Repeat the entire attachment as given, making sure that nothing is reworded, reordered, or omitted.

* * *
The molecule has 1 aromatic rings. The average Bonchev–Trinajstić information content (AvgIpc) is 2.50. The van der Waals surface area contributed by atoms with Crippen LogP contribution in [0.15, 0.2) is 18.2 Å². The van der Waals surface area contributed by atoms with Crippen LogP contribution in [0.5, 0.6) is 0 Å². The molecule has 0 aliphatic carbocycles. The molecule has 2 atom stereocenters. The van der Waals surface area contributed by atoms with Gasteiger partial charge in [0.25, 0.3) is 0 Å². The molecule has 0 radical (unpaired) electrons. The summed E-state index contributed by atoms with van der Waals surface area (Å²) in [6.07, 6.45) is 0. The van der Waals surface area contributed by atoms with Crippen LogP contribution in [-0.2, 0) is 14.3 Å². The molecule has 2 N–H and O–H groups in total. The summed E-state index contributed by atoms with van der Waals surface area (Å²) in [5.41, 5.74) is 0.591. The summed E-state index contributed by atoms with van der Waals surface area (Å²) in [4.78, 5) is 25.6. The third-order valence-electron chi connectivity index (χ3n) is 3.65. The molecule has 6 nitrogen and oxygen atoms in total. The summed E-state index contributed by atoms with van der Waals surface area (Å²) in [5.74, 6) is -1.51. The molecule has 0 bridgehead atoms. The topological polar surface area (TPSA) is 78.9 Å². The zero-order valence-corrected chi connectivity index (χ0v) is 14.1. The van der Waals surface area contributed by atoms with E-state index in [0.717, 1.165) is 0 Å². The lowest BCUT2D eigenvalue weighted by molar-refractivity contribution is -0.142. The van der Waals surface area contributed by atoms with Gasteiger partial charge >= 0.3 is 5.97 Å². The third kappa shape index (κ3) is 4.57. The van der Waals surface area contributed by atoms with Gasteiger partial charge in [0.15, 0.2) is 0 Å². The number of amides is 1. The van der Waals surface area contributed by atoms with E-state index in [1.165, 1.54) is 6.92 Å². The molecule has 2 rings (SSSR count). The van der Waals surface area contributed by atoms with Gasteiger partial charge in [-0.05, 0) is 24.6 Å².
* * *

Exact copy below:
The molecule has 1 aromatic rings. The average Bonchev–Trinajstić information content (AvgIpc) is 2.50. The van der Waals surface area contributed by atoms with Crippen LogP contribution in [0.15, 0.2) is 18.2 Å². The van der Waals surface area contributed by atoms with Crippen LogP contribution in [0.5, 0.6) is 0 Å². The molecule has 0 aliphatic carbocycles. The molecule has 2 atom stereocenters. The van der Waals surface area contributed by atoms with Gasteiger partial charge in [0.25, 0.3) is 0 Å². The molecule has 0 radical (unpaired) electrons. The summed E-state index contributed by atoms with van der Waals surface area (Å²) in [6.07, 6.45) is 0. The van der Waals surface area contributed by atoms with Crippen LogP contribution in [-0.2, 0) is 14.3 Å². The molecule has 2 N–H and O–H groups in total. The summed E-state index contributed by atoms with van der Waals surface area (Å²) in [5.41, 5.74) is 0.591. The summed E-state index contributed by atoms with van der Waals surface area (Å²) in [4.78, 5) is 25.6. The third-order valence-electron chi connectivity index (χ3n) is 3.65. The molecule has 6 nitrogen and oxygen atoms in total. The summed E-state index contributed by atoms with van der Waals surface area (Å²) in [5.74, 6) is -1.51. The molecule has 0 bridgehead atoms. The topological polar surface area (TPSA) is 78.9 Å². The zero-order valence-corrected chi connectivity index (χ0v) is 14.1. The van der Waals surface area contributed by atoms with E-state index in [0.717, 1.165) is 0 Å². The lowest BCUT2D eigenvalue weighted by molar-refractivity contribution is -0.142. The van der Waals surface area contributed by atoms with Gasteiger partial charge >= 0.3 is 5.97 Å². The third kappa shape index (κ3) is 4.57. The van der Waals surface area contributed by atoms with Gasteiger partial charge in [0.15, 0.2) is 0 Å². The number of amides is 1. The van der Waals surface area contributed by atoms with E-state index in [1.165, 1.54) is 6.92 Å². The molecule has 2 rings (SSSR count). The van der Waals surface area contributed by atoms with Gasteiger partial charge in [-0.05, 0) is 24.6 Å².